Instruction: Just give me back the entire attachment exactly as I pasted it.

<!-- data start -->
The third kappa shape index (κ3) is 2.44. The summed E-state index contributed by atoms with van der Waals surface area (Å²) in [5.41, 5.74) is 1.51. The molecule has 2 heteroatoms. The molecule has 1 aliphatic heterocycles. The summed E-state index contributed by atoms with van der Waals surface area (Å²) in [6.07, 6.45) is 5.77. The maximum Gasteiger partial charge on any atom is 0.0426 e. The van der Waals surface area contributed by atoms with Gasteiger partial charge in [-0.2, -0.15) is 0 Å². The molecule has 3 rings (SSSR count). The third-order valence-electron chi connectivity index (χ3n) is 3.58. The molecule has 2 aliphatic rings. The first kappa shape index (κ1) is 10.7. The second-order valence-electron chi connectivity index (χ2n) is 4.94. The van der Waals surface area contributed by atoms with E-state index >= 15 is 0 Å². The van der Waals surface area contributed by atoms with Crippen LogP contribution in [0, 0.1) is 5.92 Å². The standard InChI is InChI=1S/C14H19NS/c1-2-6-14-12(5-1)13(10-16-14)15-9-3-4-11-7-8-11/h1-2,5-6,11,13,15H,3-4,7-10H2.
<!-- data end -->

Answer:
The third kappa shape index (κ3) is 2.44. The summed E-state index contributed by atoms with van der Waals surface area (Å²) in [5.41, 5.74) is 1.51. The molecule has 2 heteroatoms. The molecule has 1 aliphatic heterocycles. The summed E-state index contributed by atoms with van der Waals surface area (Å²) in [6.07, 6.45) is 5.77. The maximum Gasteiger partial charge on any atom is 0.0426 e. The van der Waals surface area contributed by atoms with Gasteiger partial charge in [-0.2, -0.15) is 0 Å². The molecule has 3 rings (SSSR count). The third-order valence-electron chi connectivity index (χ3n) is 3.58. The molecule has 2 aliphatic rings. The first kappa shape index (κ1) is 10.7. The second-order valence-electron chi connectivity index (χ2n) is 4.94. The van der Waals surface area contributed by atoms with E-state index >= 15 is 0 Å². The van der Waals surface area contributed by atoms with Crippen LogP contribution in [0, 0.1) is 5.92 Å². The standard InChI is InChI=1S/C14H19NS/c1-2-6-14-12(5-1)13(10-16-14)15-9-3-4-11-7-8-11/h1-2,5-6,11,13,15H,3-4,7-10H2.